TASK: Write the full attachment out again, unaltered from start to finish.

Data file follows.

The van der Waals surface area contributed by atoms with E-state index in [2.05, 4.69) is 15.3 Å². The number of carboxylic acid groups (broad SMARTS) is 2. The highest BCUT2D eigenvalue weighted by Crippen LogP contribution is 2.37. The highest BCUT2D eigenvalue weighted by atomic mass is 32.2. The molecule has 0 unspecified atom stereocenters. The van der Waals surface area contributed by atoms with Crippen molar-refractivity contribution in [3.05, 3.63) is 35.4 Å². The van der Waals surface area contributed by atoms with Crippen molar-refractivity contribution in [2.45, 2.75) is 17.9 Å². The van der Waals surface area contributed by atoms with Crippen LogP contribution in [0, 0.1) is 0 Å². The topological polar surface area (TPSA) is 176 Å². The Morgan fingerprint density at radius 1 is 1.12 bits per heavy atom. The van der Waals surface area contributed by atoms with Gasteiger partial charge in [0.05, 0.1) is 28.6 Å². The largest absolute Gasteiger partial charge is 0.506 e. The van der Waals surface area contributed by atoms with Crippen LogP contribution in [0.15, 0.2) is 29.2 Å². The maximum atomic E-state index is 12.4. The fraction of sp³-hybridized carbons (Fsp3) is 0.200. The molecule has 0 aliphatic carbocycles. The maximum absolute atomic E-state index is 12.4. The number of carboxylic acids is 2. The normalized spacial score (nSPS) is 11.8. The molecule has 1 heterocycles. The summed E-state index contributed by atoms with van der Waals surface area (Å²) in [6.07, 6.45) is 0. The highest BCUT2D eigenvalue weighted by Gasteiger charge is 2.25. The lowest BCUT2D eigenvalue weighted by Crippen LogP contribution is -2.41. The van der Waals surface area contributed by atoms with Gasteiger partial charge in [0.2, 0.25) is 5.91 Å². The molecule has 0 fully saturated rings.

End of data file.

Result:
The van der Waals surface area contributed by atoms with E-state index in [2.05, 4.69) is 15.3 Å². The number of carboxylic acid groups (broad SMARTS) is 2. The highest BCUT2D eigenvalue weighted by Crippen LogP contribution is 2.37. The highest BCUT2D eigenvalue weighted by atomic mass is 32.2. The molecule has 0 unspecified atom stereocenters. The van der Waals surface area contributed by atoms with Crippen molar-refractivity contribution in [3.05, 3.63) is 35.4 Å². The van der Waals surface area contributed by atoms with Crippen molar-refractivity contribution in [2.45, 2.75) is 17.9 Å². The van der Waals surface area contributed by atoms with Crippen LogP contribution in [0, 0.1) is 0 Å². The topological polar surface area (TPSA) is 176 Å². The Morgan fingerprint density at radius 1 is 1.12 bits per heavy atom. The van der Waals surface area contributed by atoms with Gasteiger partial charge in [0.05, 0.1) is 28.6 Å². The largest absolute Gasteiger partial charge is 0.506 e. The van der Waals surface area contributed by atoms with Crippen LogP contribution in [0.15, 0.2) is 29.2 Å². The maximum atomic E-state index is 12.4. The fraction of sp³-hybridized carbons (Fsp3) is 0.200. The molecule has 0 aliphatic carbocycles. The maximum absolute atomic E-state index is 12.4. The number of carboxylic acids is 2. The normalized spacial score (nSPS) is 11.8. The molecule has 1 heterocycles. The summed E-state index contributed by atoms with van der Waals surface area (Å²) in [6.07, 6.45) is 0. The highest BCUT2D eigenvalue weighted by Gasteiger charge is 2.25. The lowest BCUT2D eigenvalue weighted by Crippen LogP contribution is -2.41. The van der Waals surface area contributed by atoms with Gasteiger partial charge in [0.2, 0.25) is 5.91 Å². The molecule has 0 fully saturated rings.